Watch the part (on the modification video) where the gentleman mentions having more distance from the elbow to the firebox door (opposite of your sketch), and being able to build a fire that is not directly below the elbow. And if you were worried about excess heat of the elbow, you could opt for a Sch 80 elbow.

I'm thinking the stack will influence the draw more than the deflector plate will... kind of a path of least resistance kind of thing.

The opening for the collector is large, and maybe why it's more efficient than a 6" elbow-to-stack connection? On the firebox end, it looks like only about 1/2 of the 6" elbow empties heat into the heat chamber? Would a full width opening with diffuser get your cook chamber too hot?

Watch the part (on the modification video) where the gentleman mentions having more distance from the elbow to the firebox door (opposite of your sketch), and being able to build a fire that is not directly below the elbow. And if you were worried about excess heat of the elbow, you could opt for a Sch 80 elbow.
I thought the same about the Goldee opening from the firebox to the cooking chamber but the Mad Scientist video says there are a pair of diffusers with one going up and one going down. We cannot see the one going down in the Goldee video, but it does make some sense.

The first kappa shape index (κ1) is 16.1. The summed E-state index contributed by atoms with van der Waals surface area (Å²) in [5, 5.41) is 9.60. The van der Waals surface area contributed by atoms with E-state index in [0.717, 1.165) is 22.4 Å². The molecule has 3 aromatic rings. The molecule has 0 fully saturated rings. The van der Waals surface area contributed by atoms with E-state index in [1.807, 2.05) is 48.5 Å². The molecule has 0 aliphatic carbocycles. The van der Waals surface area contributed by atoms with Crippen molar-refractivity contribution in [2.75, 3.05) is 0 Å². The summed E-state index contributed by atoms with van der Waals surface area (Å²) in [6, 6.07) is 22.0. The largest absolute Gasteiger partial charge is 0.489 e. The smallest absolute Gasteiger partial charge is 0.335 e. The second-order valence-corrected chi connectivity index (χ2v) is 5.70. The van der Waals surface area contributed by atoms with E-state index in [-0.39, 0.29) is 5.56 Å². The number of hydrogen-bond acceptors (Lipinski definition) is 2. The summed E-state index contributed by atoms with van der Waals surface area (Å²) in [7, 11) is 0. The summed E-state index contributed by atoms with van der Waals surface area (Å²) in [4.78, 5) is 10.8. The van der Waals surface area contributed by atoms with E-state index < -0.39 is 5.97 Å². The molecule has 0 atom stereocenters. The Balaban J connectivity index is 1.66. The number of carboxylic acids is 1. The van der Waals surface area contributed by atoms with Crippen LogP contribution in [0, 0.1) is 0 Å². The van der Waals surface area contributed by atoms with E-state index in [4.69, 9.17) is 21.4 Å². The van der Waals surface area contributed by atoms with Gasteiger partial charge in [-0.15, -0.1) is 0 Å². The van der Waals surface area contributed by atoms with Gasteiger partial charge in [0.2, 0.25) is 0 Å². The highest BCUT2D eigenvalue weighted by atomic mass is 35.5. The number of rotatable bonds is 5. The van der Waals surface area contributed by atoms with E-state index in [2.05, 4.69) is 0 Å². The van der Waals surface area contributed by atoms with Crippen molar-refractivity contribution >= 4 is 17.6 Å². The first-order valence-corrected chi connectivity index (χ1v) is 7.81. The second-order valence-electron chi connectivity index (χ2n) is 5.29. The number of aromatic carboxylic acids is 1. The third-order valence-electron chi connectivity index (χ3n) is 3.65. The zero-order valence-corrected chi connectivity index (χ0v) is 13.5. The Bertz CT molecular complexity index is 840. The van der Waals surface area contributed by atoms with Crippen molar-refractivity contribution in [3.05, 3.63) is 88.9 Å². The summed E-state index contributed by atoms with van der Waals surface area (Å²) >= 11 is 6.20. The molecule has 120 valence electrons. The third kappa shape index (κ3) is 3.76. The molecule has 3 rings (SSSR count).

I thought that by having a wider (diffuser) opening for the FB -> CC throat and having the opening to the input diffuser be far away from the opening into the cooking chamber, the setup would enable the intense heat to spread out and potentially dissipate a bit through the increased wall space of the diffuser path. Does that make any sense or do you think the opening close to the fire is a bigger factor?

Yes I am very happy with the performance of the copper pot.

Just know that expecting the same temp across a small offset is not realistic. Thermodynamics have rules and there will be a delta. The one way to reduce the delta it is to have air flow as the heat column will overcome the radiant or reduce the impact. It’s also why many offsets don’t have the FB inside the CC very far……

I think design B would be my preference and I would want a little hotter radiant spot to build bark or the help a stubborn items….ie that little hot spot is a very good thing…….
Frank Cox pointed out something I had not thought of and he supports your preference for B. If the wall between the firebox and the cooking chamber is insulated, it creates a dead/cold spot near the wall for air returning underneath the cooking grate and leaves the underside of a brisket near the cooking grate very undercooked. So, on to refining option B ...